At planting, record-keeping, isolation, and equipment clean-out are the steps generally recommended to help ensure the grain ultimately meets required purity standards.
Record-keeping may be simple or sophisticated, depending on the technology available and grower expertise. As-planted (GPS-tagged) records that are transmitted in real time and backed up for safe-keeping are the most foolproof way to document planting. Electronic “notes” recorded on a smart phone or pad and also backed up in the cloud can be equally effective. Lastly, hand-written notes may still be adequate but lack the safety advantages inherent in backed-up electronic field records. Taking a picture of hand-written notes with a smart phone can lessen the risk of losing these records. Some contracts may require specific forms of documentation during the production of the specialty crop, including at planting. Be sure you are aware of any such contract requirements.
Isolation: Because corn is a cross-pollinated crop and its pollen is wind-dispersed, providing adequate isolation is at the very core of specialty corn production. In fact, the ability to sufficiently isolate the crop from other corn fields is often the deciding factor when considering specialty production. The degree of isolation required is, of course, closely tied to the level of purity targeted. For many end uses, the buyer will provide isolation guidelines to the grower. These guidelines will always take into account the distance and direction (upwind or downwind) of nearby corn fields and may also consider the type of corn (e.g., dent or sweet) in those fields. A commonly recommended isolation distance for some types of specialty corn production is 660 feet, but that distance could double when purity requirements are extremely high. Be sure to clearly understand the isolation distance needed to achieve your desired level of purity.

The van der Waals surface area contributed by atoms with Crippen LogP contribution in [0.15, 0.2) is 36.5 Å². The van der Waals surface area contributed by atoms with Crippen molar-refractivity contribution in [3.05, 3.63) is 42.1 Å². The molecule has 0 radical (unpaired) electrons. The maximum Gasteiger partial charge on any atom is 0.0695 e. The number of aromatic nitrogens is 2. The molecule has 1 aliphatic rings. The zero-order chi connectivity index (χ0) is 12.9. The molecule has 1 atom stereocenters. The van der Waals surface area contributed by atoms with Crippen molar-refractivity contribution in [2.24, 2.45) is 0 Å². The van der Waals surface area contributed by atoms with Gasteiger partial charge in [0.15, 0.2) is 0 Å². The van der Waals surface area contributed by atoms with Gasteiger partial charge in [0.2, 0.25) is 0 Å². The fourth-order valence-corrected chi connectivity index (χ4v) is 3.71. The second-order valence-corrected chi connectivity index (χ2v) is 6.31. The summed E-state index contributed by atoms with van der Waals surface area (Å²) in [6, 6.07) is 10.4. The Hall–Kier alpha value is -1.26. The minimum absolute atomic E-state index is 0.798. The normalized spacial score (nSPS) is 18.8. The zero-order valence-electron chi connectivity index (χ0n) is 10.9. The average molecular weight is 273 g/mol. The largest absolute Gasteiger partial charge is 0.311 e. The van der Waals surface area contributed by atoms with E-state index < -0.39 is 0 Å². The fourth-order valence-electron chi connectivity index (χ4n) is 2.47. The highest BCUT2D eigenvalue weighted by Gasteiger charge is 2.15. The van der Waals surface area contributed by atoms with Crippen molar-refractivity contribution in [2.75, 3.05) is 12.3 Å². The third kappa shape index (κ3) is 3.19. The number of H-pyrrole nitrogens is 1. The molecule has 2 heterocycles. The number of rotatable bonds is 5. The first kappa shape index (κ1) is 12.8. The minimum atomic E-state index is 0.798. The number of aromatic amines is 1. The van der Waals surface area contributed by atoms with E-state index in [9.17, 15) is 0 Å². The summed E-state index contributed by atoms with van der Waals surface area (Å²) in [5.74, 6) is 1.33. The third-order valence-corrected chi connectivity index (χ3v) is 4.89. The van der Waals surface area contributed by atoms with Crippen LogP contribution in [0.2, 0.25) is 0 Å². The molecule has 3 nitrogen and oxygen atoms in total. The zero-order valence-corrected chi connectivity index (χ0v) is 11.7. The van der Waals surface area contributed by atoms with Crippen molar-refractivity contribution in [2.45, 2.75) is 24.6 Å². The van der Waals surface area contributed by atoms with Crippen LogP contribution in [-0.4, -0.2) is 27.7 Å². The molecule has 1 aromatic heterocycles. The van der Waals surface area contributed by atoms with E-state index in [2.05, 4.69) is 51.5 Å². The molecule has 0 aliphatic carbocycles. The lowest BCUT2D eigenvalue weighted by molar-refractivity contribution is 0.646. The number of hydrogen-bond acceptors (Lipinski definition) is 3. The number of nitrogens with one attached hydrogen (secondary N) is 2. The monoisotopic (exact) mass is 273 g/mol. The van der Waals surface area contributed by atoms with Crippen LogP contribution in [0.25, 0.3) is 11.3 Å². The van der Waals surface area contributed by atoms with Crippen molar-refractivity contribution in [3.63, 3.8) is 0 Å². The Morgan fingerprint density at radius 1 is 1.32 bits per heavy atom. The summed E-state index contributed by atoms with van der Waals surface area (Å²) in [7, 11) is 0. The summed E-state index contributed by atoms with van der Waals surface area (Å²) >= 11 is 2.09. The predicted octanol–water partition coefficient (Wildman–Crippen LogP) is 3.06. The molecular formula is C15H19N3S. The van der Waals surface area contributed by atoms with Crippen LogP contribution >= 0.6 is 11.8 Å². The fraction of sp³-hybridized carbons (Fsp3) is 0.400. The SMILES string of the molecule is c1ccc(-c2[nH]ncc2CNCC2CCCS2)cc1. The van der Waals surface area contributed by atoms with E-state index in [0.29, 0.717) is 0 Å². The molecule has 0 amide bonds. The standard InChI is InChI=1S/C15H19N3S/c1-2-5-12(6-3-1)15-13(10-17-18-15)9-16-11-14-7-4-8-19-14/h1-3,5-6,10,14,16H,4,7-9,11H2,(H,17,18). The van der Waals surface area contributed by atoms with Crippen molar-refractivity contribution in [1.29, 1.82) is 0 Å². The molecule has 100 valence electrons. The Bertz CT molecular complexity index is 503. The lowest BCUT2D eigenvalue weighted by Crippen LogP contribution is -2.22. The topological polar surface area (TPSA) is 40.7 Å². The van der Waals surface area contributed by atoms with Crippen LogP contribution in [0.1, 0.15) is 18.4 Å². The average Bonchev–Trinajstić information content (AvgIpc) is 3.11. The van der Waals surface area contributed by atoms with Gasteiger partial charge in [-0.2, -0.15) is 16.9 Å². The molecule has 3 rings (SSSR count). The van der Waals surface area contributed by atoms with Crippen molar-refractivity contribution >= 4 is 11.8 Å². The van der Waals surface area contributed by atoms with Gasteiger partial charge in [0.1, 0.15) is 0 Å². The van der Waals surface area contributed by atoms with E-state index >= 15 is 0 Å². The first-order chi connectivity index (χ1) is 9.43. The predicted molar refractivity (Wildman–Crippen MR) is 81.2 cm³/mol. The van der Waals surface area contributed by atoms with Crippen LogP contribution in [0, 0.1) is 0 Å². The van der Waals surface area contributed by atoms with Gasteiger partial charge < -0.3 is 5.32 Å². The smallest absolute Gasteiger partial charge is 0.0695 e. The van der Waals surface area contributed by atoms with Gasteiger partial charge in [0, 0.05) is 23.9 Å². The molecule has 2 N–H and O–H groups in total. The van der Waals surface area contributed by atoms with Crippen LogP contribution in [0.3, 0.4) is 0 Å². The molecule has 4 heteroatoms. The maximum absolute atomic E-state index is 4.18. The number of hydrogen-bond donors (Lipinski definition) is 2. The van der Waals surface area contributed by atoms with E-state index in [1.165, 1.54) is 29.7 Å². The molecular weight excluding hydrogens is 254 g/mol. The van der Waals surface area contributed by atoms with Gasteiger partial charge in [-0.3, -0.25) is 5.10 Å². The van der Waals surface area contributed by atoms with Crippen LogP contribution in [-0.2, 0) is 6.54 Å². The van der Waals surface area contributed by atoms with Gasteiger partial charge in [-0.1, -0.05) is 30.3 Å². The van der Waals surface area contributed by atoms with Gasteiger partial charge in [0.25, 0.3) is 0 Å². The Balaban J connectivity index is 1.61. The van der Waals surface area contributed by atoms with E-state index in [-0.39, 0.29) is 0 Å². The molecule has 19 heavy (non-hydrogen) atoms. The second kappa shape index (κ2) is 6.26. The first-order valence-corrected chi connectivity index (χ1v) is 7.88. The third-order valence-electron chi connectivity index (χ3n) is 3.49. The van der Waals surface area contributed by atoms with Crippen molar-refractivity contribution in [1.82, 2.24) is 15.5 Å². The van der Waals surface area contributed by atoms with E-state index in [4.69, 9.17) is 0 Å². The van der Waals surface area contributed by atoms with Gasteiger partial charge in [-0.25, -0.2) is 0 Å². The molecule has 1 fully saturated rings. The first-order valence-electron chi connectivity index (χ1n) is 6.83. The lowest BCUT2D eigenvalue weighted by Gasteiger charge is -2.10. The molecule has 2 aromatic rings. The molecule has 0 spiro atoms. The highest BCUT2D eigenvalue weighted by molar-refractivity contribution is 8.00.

Inadequate isolation distance can often be overcome by using a number of rows of the specialty crop as a “buffer,” segregating the buffer grain at harvest, and selling it as commodity grain if it does not meet the purity standards. “Time isolation” can effectively add to distance isolation. Time isolation involves staggering the planting dates of the specialty and nearby corn to create a pollination “differential.” This practice may be risky if employed as the primary means of isolation, as crop pollination timing interacts with the growing environment and is not completely predictable.
Equipment Cleanout at Planting: A basic tenet of specialty corn production is cleaning equipment to remove kernels of contaminating (non-specialty) seeds and grain. Planters are reservoirs for contaminating seeds of previously planted hybrids. Each make of planter is different, but a thorough cleaning usually involves removing seeds from each individual seed metering unit in addition to the seed hopper(s). The planter owner’s manual should provide tips on proper cleanout procedures, which may also be available online. Growers may also want to check for any videos demonstrating planter cleanout at youtube.com or other websites. Seed tenders, including the box and auger, must also be cleaned to prevent mixing or commingling of seeds.
In most cases, there are no visual differences between corn hybrid plants, whether they are GMO, non-GMO, or any number of other specialty grain types. That makes it difficult or impossible to identify and destroy unwanted plants prior to harvest. Thus, all possible steps should be taken to prevent possible inclusion of off-type seeds at or prior to planting.
Some unwanted plants in a specialty corn field are not sourced from the planting equipment; rather, they are volunteer corn plants from ears or grain left in the field from previous crops. When volunteer plants grow from a dropped ear of corn, they usually grow in a thick bunch that precludes the development of grain on any of the volunteer plants. However, tassels may be produced on some plants, leading to pollen mixing with the new crop. Just like pollen drifting in from a nearby field, this pollen mixing would reduce the purity of the specialty grain. Thus, all measures should be taken to prevent volunteer corn in a specialty crop, including timely harvest of preceding corn, rotation away from corn, and use of tillage or herbicides when appropriate.
Photo courtesy of CNH.